6. Have a whiteboard on the wall with markers, and provide pens and notepads for everyone. Everyone should feel free to sketch out ideas. I once had a client bring along an assistant with a clunky Windows laptop that she loudly typed notes on during the meeting. It was annoying.
7. Be hospitable. Your client won’t remember what was said at this meeting months down the road, but they will remember how they felt. Have sandwiches or sweets on the table with coffee, cream, and a big pitcher of ice water. Take them out to lunch or dinner after the kick-off meeting and pay for it. Make them feel like they are your only client.
The kick-off meeting
The project kick-off meeting is the most important part of client onboarding for three reasons:
- As mentioned already, it starts things off on the right foot and makes the client feel confident about their choice in hiring your agency.
- It clarifies and reinforces for the client what is and isn’t included in the project scope and what they can expect. Clients may forget what they signed off on a few weeks ago or maybe their needs changed in the meantime. Some clients get in a kick-off meeting and start talking about new features they want that were never discussed before. Prepare for that possibility and have a process to deal with it.
- It gets your team members up to speed on what was discussed during the sales process, although everyone should have read the proposal before the meeting. It also introduces key team members to the client, so they know who’s working on the project.
Who from your agency should be present at the kick-off meeting?
The person who sold the project. Whoever closed the deal and built the first stage of the relationship with the client should be there for at least 10 minutes at the beginning of the kick-off meeting. This could be the agency owner or account manager. Even if they aren’t involved in the project going forward, coming in to say hi, introduce the team, and welcome the client goes a long way in not making them feel pawned off.
The account manager or project manager. This could be two separate roles depending on how your agency operates.
The lead strategist. The expert in your agency who is responsible for the work itself. This could be the creative director, lead programmer, or head of marketing, depending on what service you’re performing.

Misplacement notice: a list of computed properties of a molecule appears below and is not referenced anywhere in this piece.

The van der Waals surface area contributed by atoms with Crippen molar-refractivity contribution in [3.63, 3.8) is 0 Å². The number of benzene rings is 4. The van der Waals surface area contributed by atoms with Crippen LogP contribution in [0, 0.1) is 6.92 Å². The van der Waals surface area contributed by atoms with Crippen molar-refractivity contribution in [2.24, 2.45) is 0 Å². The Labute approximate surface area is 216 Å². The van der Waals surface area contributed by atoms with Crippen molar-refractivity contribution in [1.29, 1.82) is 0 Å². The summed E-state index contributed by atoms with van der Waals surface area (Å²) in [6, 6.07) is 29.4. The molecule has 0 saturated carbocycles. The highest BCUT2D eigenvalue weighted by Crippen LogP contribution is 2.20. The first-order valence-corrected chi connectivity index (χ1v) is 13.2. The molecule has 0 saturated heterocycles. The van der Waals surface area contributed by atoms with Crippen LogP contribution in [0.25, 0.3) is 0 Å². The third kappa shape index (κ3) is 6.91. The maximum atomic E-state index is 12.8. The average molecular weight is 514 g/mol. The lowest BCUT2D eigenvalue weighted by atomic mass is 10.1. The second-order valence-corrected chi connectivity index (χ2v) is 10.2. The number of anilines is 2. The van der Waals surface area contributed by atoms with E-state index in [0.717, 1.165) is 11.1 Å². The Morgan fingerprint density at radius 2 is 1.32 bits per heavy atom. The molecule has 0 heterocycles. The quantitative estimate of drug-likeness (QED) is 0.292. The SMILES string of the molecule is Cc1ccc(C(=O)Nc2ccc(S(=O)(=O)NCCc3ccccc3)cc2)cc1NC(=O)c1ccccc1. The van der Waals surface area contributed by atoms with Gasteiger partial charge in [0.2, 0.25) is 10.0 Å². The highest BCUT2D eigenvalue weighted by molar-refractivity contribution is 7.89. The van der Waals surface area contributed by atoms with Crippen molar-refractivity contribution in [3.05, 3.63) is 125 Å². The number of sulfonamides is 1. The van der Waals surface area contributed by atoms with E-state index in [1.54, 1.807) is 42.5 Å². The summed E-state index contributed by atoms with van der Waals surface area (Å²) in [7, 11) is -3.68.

That’s it. Keep it small with only a few people on your side. Even if others are working on the project, having a large crowd of strangers could make the client shy away from real talk — the kind of raw, authentic dialog you need to make their project successful. You also don’t want to appear bloated as the client might start to worry about where all their fees are going.
Now let’s look at some basic questions you should be asking at the kick-off:
Kick-off meeting agenda
Here’s a loose structure for your kick-off meeting:
Establish the vision and goals
The lead strategist should lead the kick-off. Prepare a short introduction so everyone is on the same page in terms of big picture vision and goals, and the client can rest assured knowing that you understand what they’re trying to do at a basic level.
Ask your client, “Tell me in one sentence, what does success look like?”
Often kick-off meetings get hijacked by one person who drones on and on about their company or product and wastes valuable time when you could be talking about something else. So ask them to keep it to one sentence so you can move on!
Review the current state for benchmarking
If the client doesn’t know where they are now, it will be impossible to know if what you do for them ends up making an impact.
If at all possible, get access to the client’s Google Analytics account before the kick-off meeting so you can discuss key metrics you want to move the needle on.
Understand the target persona
You aren’t building something for your client; you’re building something for their client. Ask as many details as you can about their target persona. You may end up developing personas for the client unless they already have them.
What are the user’s goals? Often user goals and client goals differ. A Facebook user may want to communicate with friends easier, whereas Facebook wants to generate more revenue from ads.
Your job is to somehow link the two together so that when the user succeeds, the client succeeds.
Who is preparing the content for the project? Hopefully not your client. Discuss the key pages that need to be written, and what the tone and style should be. Use the whiteboard to wireframe the main pages and their sub pages.
Ask the questions you need to inform design or creative concepts. Smashing Magazine wrote a good article for design-related kick-off meetings.